The spine is one of the most
important parts of your body.
Without it, you could not keep
yourself upright or even stand up.
It gives your body structure and
support. It allows you to move
about freely and to bend with
flexibility. The spine is also
designed to protect your spinal
The spine of a newborn is Cshaped, with one curve
At About Six Months
As the infant lifts his or her head during
the first few months, the neck (cervical)
curve and its muscles develop
At About Nine Months
As the infant learns to crawl and stand,
the lower back (lumbar) curve and its
muscles develop. Strong back muscles
help give your child the strength and
balance to walk and run.
The spine has Three
major componenTs :
•the spinal column (i.e., bones and
•neural elements (i.e., the spinal
cord and nerve roots)
•supporting structures (e.g., muscles
a. The spinal column
The spinal column consists of individual bones called
vertebrae, the building blocks, which provide
support for the spine. These vertebrae are
connected in the front of the spine by
The spinal column consists of:
•seven cervical vertebrae (C1–C7) i.e. neck
•twelve thoracic vertebrae (T1–T12) i.e. upper back
•five lumbar vertebrae (L1–L5) i.e. lower back
•five bones (that are joined, or "fused," together in
adults) to form the bony sacrum
• three to five bones fused together to form the
coccyx or tailbone
In general a typIcal vertebra
consIsts of :
1.large vertebral body in the front
2.two strong bony areas called pedicles
connecting the vertebral body and the
3.an arch of bony structures in the back
(posterior arch) = (the spinous process).
2 specIal cervIcal vertebrea:
The atlas is the topmost vertebra
The Atlas has no body, and this is due to the fact that
the body of the atlas has fused with that of the next
vertebra (the Axis)
it has no spinous process, is ring-like, and consists of
an anterior and a posterior arch and two lateral masses
The second cervical vertebra
(C2) of the spine is named the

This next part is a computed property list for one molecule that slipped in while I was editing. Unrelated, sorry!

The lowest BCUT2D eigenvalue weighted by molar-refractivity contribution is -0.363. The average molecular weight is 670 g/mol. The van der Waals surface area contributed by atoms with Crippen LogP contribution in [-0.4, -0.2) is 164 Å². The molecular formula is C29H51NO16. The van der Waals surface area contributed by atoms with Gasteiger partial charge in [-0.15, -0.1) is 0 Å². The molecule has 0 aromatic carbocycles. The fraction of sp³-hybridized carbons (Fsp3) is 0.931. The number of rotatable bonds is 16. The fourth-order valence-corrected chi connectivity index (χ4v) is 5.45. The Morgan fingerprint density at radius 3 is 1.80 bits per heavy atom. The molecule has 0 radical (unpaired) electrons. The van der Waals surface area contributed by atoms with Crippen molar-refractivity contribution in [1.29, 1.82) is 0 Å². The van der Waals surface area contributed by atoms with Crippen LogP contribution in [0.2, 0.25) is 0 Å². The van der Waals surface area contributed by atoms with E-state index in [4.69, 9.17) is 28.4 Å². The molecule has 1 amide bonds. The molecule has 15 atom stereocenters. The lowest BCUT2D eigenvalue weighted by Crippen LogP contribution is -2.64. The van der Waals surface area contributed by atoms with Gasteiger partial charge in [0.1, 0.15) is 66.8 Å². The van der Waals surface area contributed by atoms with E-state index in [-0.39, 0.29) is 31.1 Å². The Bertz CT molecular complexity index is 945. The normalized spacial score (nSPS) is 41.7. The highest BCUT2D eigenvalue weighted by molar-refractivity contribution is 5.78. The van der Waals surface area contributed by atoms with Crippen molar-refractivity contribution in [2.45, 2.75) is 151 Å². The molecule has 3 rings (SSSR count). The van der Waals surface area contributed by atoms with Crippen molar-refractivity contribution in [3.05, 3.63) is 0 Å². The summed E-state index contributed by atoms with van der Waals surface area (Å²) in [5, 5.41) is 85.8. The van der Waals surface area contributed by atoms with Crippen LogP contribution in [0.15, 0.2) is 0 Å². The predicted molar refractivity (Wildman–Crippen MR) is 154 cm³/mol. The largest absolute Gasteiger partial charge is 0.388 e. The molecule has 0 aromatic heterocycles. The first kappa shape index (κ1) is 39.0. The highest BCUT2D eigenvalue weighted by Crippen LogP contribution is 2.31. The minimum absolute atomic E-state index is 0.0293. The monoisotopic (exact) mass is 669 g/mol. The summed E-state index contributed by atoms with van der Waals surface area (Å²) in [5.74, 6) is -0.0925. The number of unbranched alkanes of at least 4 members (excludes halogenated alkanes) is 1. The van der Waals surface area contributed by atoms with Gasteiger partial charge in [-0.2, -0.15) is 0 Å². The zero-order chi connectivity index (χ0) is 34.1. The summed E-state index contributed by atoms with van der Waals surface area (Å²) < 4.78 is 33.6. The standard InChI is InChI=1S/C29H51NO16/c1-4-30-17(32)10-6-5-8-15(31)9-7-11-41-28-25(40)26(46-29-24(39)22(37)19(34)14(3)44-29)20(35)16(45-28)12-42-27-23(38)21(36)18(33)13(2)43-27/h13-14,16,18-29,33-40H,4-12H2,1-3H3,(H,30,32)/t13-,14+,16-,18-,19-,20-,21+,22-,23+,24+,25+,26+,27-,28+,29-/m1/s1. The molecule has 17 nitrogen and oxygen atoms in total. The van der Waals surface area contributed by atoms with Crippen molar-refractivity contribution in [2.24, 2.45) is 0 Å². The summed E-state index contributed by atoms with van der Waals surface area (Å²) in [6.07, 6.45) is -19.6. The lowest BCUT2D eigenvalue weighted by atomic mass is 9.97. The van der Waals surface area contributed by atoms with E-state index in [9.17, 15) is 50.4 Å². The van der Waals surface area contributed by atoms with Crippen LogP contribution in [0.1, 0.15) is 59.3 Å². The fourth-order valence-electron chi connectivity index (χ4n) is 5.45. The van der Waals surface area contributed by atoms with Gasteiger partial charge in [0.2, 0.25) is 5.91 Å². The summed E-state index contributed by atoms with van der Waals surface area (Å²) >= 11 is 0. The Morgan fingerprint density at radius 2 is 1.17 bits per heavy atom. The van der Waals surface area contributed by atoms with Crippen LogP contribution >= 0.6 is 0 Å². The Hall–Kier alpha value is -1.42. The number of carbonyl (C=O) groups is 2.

characteristic of this bone is the
strong dens which rises
perpendicularly from the upper
surface of the body.
The neural elements consist of the
spinal cord and nerve roots.
The spinal cord runs from the base of
the brain down through the cervical
and thoracic spine.
Below the L1–L2 level the spinal cord
ends, as an array of nerve roots
continues, looking somewhat like a
horse's tail (cauda equina).
At each vertebral level of the spine
there are a pair of nerve roots. These
nerves go to supply particular parts of
The intervertebral discs make up one fourth
of the spinal column's length. There are no discs
between the Atlas (C1), Axis (C2), and Coccyx.
Discs are not vascular and therefore depend on the
end plates to diffuse needed nutrients
are composed of two
parts: a tough outer portion and a soft
•The outer portion of the disc
(annulus fibrosus) composed of
concentric sheets of collagen fibers
that seal the gelatinous nucleus and
evenly distribute pressure and force
imposed on the vertebral column.
•The inner core (nucleus pulposus)
contains a loose network of fibers
suspended in a mucoprotein gel.
The outer portion and inner core of
the spinal disc fit together like two
interconnected by cartilaginous endplates
C. the supporting structures:
Ligaments are rope-like bands
of tissue that connect bones
together. Most ligaments are
lined up to keep joints from
bending in the wrong way
The most important ones are:
Anterior and posterior
Fas c i a:
Fascia is similar to ligaments,
but fascia is more like a sheet
than a rope.
The most important of which
is the thoracolumbar fascia
(TLF) which has the following
As the spinal muscles work,
the TLF pulls tightly the low
back, keeping the lumbar
spine from bending out of the
It augments the power
generated by spinal muscles.
M c l es :
Because of their location toward the
center of the body, and because of their
importance in spine stability, these key
stabilizers are called "core, paraspinal"
Core muscles help grip and hold the
spine. They keep each spinal segment
from shifting and sliding as you do
•Motor nerves signal the key muscles
to grip and hold and to guide and
control the spine.
•Sensory nerves transmit sensations
such as heat, cold, touch, pressure,
and pain. They also give us our
sense of position
Absorbs the shocks of walking on hard surfaces
More weight can be supported by a curved spine
than if it were straight
Additional space for the viscera is provided by the
concavities of the thoracic and pelvic regions.
Lastly, the S-curvature protects the vertebral
column from breakage
What are the functions
of the spinal column?
The major functions of the vertebral column are:
oProtection of the spinal cord.
oProviding stiffening for the body and attachment for the pectoral
and pelvic girdle and many other muscles.
oProviding motion for the human skeleton.
oThe S-curvature enables the vertebral column to absorb the shocks
of walking on hard surfaces